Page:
Dementia is a progressive and degenerative brain disorder with symptoms that typically include loss of memory, changes in behavior, and overall cognitive decline.
When you hear people discussing dementia perhaps the first thing that pops into your mind, like the rest of us, is Alzheimer's disease. In fact, many people mistakenly use the two terms — dementia and Alzheimer's — interchangeably.
To understand the difference, think of how the word cancer is used as a catch-all term, encompassing a long list of different forms of the disease. In the same way, dementia is a group of similar symptoms that can vary slightly based on the cause and the part of the brain that is most affected.
As we begin to understand more and more about the different cognitive conditions, what becomes apparent is that there are many more significant similarities than there are differences.
Where does that leave us?
Perhaps it's time to stop being so concerned about a specific diagnosis and begin focusing on providing the best care possible for those with any type of dementia. We can now focus on finding better ways to connect with Mom or Dad, helping them live a full life despite the disease.
Let's see what that looks like.
Redefining Memory Care for the Individual
If you consider the classrooms of today, over the last several decades educators have realized every child does not learn in the same way. This is the direction some memory care programs are heading.
Although symptoms can be very similar among the various forms, each person diagnosed with dementia is an individual. Rather than offering a generalized program that focuses on a group of people, memory care needs to become person-centric. Spectrum Retirement is moving in that direction.
“What we challenge our communities to do is recognize who the individual is — notice I didn't say was — as a grown adult,” says William Swearingen, Senior VP of Sales and Marketing for Spectrum Retirement.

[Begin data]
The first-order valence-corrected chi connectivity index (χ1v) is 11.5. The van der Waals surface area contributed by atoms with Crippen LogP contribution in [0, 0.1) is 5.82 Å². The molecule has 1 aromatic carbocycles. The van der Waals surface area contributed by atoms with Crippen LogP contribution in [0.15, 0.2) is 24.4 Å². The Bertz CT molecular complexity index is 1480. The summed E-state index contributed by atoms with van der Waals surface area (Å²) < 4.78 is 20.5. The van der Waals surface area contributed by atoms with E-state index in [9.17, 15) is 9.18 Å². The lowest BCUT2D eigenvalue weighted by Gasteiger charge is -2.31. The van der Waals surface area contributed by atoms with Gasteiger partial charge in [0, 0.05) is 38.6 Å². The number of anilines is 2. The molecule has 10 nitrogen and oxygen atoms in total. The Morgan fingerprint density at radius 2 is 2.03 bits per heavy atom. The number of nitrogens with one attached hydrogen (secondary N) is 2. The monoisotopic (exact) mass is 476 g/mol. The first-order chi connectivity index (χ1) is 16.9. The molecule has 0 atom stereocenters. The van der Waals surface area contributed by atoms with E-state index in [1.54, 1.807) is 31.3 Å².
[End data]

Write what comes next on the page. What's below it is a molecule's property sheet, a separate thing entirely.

In Spectrum Memory Care Neighborhoods, group activities are designed with the individual in mind. Tasks are customized for each participant. “It allows each resident, based on their level of cognition, as well as their physical abilities, to participate in some aspect of the activity,” explains Swearingen.
Swearingen gives an example involving a group of seniors from a Memory Care neighborhood who participated in a weekly beer brewing activity. At first, residents were taught various processes and those processes were repeated each week. Amazingly, residents (some within four weeks, others within six weeks) began initiating the actions rather than being led to the action. It became a habit, so-to-speak, and a new skill learned.
Psychologist Cameron Camp, Ph.D., is the pioneer of this Montessori-type approach to caregiving. His research is creating some exciting changes in the industry of Memory Care.
A Montessori-Based Approach to Dementia
Most likely you've heard of the Montessori style of teaching. Until recently, the methods have only been used with school-aged children. But through in-depth research, Camp found that the same basic principles of the Montessori method of teaching can also be an effective approach to dementia care. “We want to flip the system on its ear — to change expectations about what people with dementia are capable of,” says Camp.
The results of Camp’s studies are promising. His new approach to learning, called the Montessori-based dementia programming method, has benefited dementia patients at all levels of cognitive impairment. Swearingen points out that Camp’s methods do not reverse the symptoms of dementia or alter the path of the disease.
But it does hold a promise: The lives of people with cognitive decline can be redefined. “The cognitively impaired individual has the capacity to learn new things,” says Swearingen. “And if the individual is living in an environment that is designed for them to be free to explore their own potential, that offers a wonderful silver lining to the life a loved one is capable of living.”
Learn how these methods are being put into action through Spectrum Retirement’s proprietary Path to the Present®-- A Resident-Directed Program.